Buddhists around the world this week celebrated Vesak, the holiday that commemorates Buddha’s birthday, death, and enlightenment, albeit with the restrictions we’ve come to expect from COVID-19. In Thailand, the Sangha Supreme Council, Buddhism’s ruling body in the Southeast Asian country, ordered all Buddhist temples under their jurisdiction to suspend religious activities honoring what they call “Visakha Bucha Day,” according to the Straits Times. One Bangkok temple, Wat Bowonniwet Vihara, livestreamed a Vesak ritual on Facebook.
A new medical study will investigate the role that prayer might play in the treatment of patients with COVID-19, reported NPR. Dr. Dhanunjaya Lakkireddy of the Kansas City Heart Rhythm Institute on May 1 launched the four-month-long study of 1,000 COVID-19 patients whose infections require intensive care. In addition to standard medical care, 500 participants will receive a “universal” prayer from Christianity, Hinduism, Islam, Judaism, and Buddhism. The study will record how long patients remain on ventilators, how many suffer from organ failure, how quickly they are released from intensive care, and how many die. “We all believe in science, but we also believe in faith,” said Lakkireddy. “It’s not like we’re putting anyone at risk. A miracle could happen.”
DALAI LAMA ANNOUNCES LIVE WEBCAST
The Central Tibetan Administration in Dharamsala, India, recently extended its shelter-in-place order until June 5, and Tibetan nuns have been working hard to maintain social distancing practices and maintain their access to necessary supplies and food, according to nonprofit Tibetan Nuns Project, which supports Tibetan nuns in exile. At Dorjee Zong Nunnery in the Zanskar region of Ladakh, many nuns have temporarily left to stay with their families due to a shortage of space in which to practice social distancing. At the Dolma Ling Nunnery and Institute in Himachal Pradesh, nuns have been sharing their food rations with poor village families. The nunnery is closed and nuns have been guarding the gates to make sure no one enters without proper protective equipment. There is some good news. As a result of a generous gift of 3,500 masks from Charles-Antoine Janseen, the founder of Kois Invest in Mumbai, nunneries that are part of the Tibetan Nuns Project have access to masks.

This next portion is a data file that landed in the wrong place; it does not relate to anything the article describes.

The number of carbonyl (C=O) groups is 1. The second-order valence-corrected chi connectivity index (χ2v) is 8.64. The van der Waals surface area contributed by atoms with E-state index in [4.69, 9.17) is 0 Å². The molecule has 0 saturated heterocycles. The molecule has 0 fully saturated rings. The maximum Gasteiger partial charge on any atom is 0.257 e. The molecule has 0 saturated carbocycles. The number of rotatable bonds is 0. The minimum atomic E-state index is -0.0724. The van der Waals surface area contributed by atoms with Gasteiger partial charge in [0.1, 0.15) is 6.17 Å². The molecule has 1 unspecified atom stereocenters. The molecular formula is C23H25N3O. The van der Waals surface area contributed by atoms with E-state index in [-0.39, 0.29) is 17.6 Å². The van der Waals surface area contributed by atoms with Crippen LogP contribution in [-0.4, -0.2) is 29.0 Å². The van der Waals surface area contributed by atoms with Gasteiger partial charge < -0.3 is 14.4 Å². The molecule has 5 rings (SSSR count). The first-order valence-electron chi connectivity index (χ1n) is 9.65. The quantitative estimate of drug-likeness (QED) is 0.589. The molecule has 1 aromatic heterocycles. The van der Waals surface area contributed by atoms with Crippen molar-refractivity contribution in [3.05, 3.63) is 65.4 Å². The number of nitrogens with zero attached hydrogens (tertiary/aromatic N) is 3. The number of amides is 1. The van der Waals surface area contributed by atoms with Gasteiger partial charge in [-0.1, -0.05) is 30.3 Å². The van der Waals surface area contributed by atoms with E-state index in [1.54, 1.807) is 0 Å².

His Holiness the 14th Dalai Lama will deliver a two-day teaching on the 2nd century Indian Buddhist philosopher Nagarjuna’s treatise Precious Garlandfrom 8:00 am to 9:30 am, Indian Standard Time, on May 16 and 17, his office announced on Wednesday. He will also address the present situation and give advice for these challenging times. The webcasts will be broadcast with translations in English, Chinese, and other languages on the official websites and Facebook pages of the Office of His Holiness the Dalai Lama.